Tesco to appeal Competition Commission’s findings

Posted by Daniel Palmer on 1st July 2008

Tesco has launched a legal challenge to one of the remedies recommended by the Competition Commission in its latest inquiry into the grocery sector.

Like the ACCC, the competition watchdog in the UK recently carried out an inquiry into the state of competition in the grocery industry. The UK inquiry was undertaken due to concerns that the four largest retailers (Tesco, Asda, Sainsbury’s and Morrisons) may have too much influence in the marketplace. This concern was based on the fact that 76% of the market is held by these four companies, whereas the Australian inquiry was in response to fears that two retailers may have too much market power with up to 80% of the market (according to the ACCC).

The Competition Commission established that while UK competition was strong there were concerns that the strength of the major retailers may have some detrimental impact on consumers.

Tesco has lodged its application with the Competition Appeal Tribunal (CAT), to challenge the Commission’s proposal to introduce a ‘competition assessment’ into the UK planning system.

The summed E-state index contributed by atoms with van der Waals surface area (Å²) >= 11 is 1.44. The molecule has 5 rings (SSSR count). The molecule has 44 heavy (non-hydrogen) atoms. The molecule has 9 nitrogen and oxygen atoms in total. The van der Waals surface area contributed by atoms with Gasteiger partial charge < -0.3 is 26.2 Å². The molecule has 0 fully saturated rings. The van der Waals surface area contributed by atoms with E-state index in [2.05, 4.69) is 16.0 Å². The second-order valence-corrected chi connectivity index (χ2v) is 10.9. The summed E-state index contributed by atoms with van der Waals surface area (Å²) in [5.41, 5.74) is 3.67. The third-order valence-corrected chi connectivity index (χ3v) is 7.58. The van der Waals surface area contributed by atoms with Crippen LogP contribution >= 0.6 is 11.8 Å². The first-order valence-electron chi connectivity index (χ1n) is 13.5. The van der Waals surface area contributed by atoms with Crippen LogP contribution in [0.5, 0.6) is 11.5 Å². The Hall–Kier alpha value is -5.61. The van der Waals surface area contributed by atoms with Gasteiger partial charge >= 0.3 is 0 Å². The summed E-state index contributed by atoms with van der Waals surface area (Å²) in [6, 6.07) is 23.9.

Tesco’s Corporate and Legal Affairs Director, Lucy Neville-Rolfe, indicates that it is only one of the findings and recommendations that has concerned the UK’s largest retailer. “We are pleased that once again, the Commission has found that the groceries sector is broadly competitive and delivers a good deal for customers,” she said. “We are appealing on just one aspect of the final report and remedies.”

One of the main points in the judicial review is that Tesco claim the competition test does not remedy the adverse effect on competition identified by the Commission. “The competition test would not address the planning barrier identified,” Ms Neville-Rolfe added. “Perversely, it would introduce another barrier into the planning process. The bureaucracy involved would increase delays and costs – and could even jeopardise long term regeneration schemes – at a time when Tesco is working hard to keep prices low for customers.”

“Planning decisions should be taken by local people who understand what their community needs, and it is a matter of principle to Tesco that customers, not regulators, should decide where we shop,” Ms Neville-Rolfe concluded.

The ACCC is due to announce their findings into the Australian grocery industry at the end of this month and more stringent changes to legislation are anticipated to be recommended by the ACCC.